The changing English language: Evolution or dumbing down?
The times and the English language are changing
It happens every so often. Merriam-Webster or the Oxford English Dictionary announce the addition of new words to the English canon. My husband groans and I giggle. He thinks it's a sign of a society in decline -- the dumbing down of the human race. I think it's reflective of today's culture as language adapts to the current times -- a form of linguistic evolution. (And yet, our marriage seems to work).
No matter your opinion on the subject, the English language is changing. And it's happening fast!
With the internet age shattering geographic barriers, a wide array of slang, jargon and colloquialisms seem to find quickly infiltrate everyday conversations, texts, emails and social networks all over the world.
Some 21st Century additions to the dictionary
Use new words in a conversation with your parents or grandparents and you'll probably be met with a blank stare. Use them in an IM with your teenage niece and you may actually gain some "Cool Aunt or Uncle" points. Here are a few examples:
- Totes: An abbreviated version of totally. According to Urban Dictionary, "The average time saved by using the word totes ... 26.6 seconds a day! Over the course of a year that adds up to 2.7 hours!!"
- Selfie: A picture you take of yourself with the intention of sharing with your social networks. Selfie was named Oxford's word of the year.
- Woot: A shout of joy or victory.
- Retweet: To share someone else's message on twitter.
- Jeggings: Leggings designed to resemble jeans.
- Sexting: Sending sexually explicit photos, images, text messages, or emails via cell phone or mobile device.
- Cyberbullying: Using the internet to harm other people, in a deliberate, repeated, and hostile manner.
- Bromance: A close friendship between men that is non-sexual.
How do you feel about new words like jeggings, retweet and sexting?See results without voting
Yes, it's actually English (even if it's old)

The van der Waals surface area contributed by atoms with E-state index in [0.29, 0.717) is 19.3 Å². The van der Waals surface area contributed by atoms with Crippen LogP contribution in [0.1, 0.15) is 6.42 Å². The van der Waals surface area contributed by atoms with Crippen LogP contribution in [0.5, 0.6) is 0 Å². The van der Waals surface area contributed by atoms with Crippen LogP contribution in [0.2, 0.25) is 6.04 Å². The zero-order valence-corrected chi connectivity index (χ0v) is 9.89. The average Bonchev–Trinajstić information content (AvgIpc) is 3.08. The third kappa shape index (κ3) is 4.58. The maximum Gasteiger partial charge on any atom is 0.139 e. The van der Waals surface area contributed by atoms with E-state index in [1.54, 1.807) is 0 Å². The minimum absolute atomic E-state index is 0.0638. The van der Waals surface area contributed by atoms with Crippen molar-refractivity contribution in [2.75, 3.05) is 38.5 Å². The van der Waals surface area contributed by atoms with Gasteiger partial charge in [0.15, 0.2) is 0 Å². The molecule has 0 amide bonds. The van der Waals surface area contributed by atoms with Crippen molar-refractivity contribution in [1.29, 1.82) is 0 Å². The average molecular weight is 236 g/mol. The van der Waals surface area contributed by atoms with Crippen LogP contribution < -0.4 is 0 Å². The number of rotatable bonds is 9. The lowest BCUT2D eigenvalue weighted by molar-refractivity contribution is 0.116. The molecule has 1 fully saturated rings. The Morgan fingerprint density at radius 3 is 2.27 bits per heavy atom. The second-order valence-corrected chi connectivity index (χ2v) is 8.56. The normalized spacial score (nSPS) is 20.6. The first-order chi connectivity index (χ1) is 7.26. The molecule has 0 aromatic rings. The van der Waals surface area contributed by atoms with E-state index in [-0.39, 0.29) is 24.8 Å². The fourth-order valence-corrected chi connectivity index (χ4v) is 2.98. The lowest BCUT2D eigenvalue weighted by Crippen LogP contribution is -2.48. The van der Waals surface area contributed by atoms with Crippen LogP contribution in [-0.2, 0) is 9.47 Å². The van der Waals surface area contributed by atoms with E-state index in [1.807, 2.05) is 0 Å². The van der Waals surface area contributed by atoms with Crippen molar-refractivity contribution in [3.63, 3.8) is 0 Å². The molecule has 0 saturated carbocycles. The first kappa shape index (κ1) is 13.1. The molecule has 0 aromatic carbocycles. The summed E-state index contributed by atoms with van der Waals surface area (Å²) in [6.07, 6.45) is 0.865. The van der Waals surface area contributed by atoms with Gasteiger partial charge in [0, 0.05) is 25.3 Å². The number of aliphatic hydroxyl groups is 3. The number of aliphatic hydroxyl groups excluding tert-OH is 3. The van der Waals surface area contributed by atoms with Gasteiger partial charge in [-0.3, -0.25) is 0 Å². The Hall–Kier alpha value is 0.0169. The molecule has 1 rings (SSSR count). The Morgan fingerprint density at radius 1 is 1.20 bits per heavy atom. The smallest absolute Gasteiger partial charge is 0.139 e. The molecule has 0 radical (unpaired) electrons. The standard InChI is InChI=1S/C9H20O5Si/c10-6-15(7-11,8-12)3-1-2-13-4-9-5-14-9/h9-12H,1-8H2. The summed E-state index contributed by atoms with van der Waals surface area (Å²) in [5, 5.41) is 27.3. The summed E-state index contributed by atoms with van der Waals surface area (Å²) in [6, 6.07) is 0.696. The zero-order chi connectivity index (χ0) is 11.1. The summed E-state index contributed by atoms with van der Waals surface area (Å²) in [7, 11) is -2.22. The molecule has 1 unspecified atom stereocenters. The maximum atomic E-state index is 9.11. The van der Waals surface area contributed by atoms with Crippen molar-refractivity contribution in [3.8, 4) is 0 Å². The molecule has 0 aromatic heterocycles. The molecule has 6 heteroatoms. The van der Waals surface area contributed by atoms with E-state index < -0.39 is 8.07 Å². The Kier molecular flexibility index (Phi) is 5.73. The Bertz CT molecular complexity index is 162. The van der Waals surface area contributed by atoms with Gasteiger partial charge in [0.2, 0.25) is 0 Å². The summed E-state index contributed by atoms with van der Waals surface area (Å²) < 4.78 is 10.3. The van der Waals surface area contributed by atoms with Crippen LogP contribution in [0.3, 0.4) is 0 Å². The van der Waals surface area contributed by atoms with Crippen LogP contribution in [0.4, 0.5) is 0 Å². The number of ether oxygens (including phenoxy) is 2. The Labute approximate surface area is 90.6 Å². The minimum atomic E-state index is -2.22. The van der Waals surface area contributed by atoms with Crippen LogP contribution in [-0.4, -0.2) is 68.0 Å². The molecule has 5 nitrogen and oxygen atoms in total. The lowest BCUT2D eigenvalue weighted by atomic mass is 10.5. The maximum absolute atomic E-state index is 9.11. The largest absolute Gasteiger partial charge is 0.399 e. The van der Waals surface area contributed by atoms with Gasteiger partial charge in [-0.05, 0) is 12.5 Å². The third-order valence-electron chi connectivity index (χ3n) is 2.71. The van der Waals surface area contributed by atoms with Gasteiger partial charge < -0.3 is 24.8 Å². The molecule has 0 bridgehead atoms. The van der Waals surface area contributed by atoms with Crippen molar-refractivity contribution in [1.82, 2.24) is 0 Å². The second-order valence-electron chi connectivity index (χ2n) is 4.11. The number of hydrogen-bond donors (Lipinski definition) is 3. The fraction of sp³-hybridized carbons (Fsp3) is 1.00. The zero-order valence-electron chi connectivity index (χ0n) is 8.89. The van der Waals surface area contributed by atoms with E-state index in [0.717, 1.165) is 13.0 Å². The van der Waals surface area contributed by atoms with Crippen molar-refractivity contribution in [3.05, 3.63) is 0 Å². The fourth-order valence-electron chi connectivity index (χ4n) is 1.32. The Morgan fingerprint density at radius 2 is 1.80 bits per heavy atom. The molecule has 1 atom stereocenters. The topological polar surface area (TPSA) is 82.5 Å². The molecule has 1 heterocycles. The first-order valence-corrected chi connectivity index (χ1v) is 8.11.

The English language is in a constant state of flux. Just look at 13th Century Old English and 14th Century Middle English. It's like trying to read Japanese (unless, of course, you speak Japanese, in which case it's nothing like that).
Have you ever tried to read Geoffrey Chaucher's "The Canterbury Tales"? It's doable, but it's tough!
Here's an excerpt:
Whan that aprill with his shoures soote
The droghte of march hath perced to the roote,
And bathed every veyne in swich licour
Of which vertu engendred is the flour.
It's difficult to decipher. And yes, it's English. I even took an entire college literature course devoted to reading Chaucer's work.
It's all about the conTEXT
How would Chaucer feel now trying to interpret the changing lexicon. With the prevalence of smart phones, just about everyone in texting these days (even your mom). The younger generation in particular has taken advantage of this new form of communication. Take a quick look at Urban Dictionary or even a text dialogue between two teens:
Any idea what these text abbreviation mean? Neither did I. Let me enlighten you:
A: How are you?
B: Alive and kicking.
A: Down for sex?
Key to English
Newscientist.com writes that a time capsule buried in 1938 in New York City included a printed "key to English" that describes 20th-century American English in order to help discoverers 5000 years in the future understand the language.
Here we are just under 75 years later, and language has already changed dramatically. It's safe to say that in 6938, the English language as we know it will most definitely be a foreign language
According to an article in the New York Times, the American Dialect Society's Brice Russ claims that the 200 million+ messages posted daily on twitter may provide valuable information to linguists about geographic speech differences.
Many teachers are reporting that the texting language common on Facebook, twitter, IM and other social media sites is polluting students' essays and homework assignments.
The implications of the changing language have been debated widely by scientists, linguists and even Hubbers:
- Dramatic changes are detrimental and put the English language in jeopardy: The Future of the English Language.
- A prolific look at changing language: The History of the English language.
- Some of the oddities of the English language.
- Some of the reasons why the English language is important.
As a writer I enjoy the growing lexicon. It's an opportunity to embrace new words and expand my writing horizon.
I know some people worry that these changes are making society stupid, but I would argue there has always been a portion of society that's simply that: Stupid. Or, as our teen friends might text, "AYSOS*?" I guess it depends who you ask.
*Are you stupid or something?
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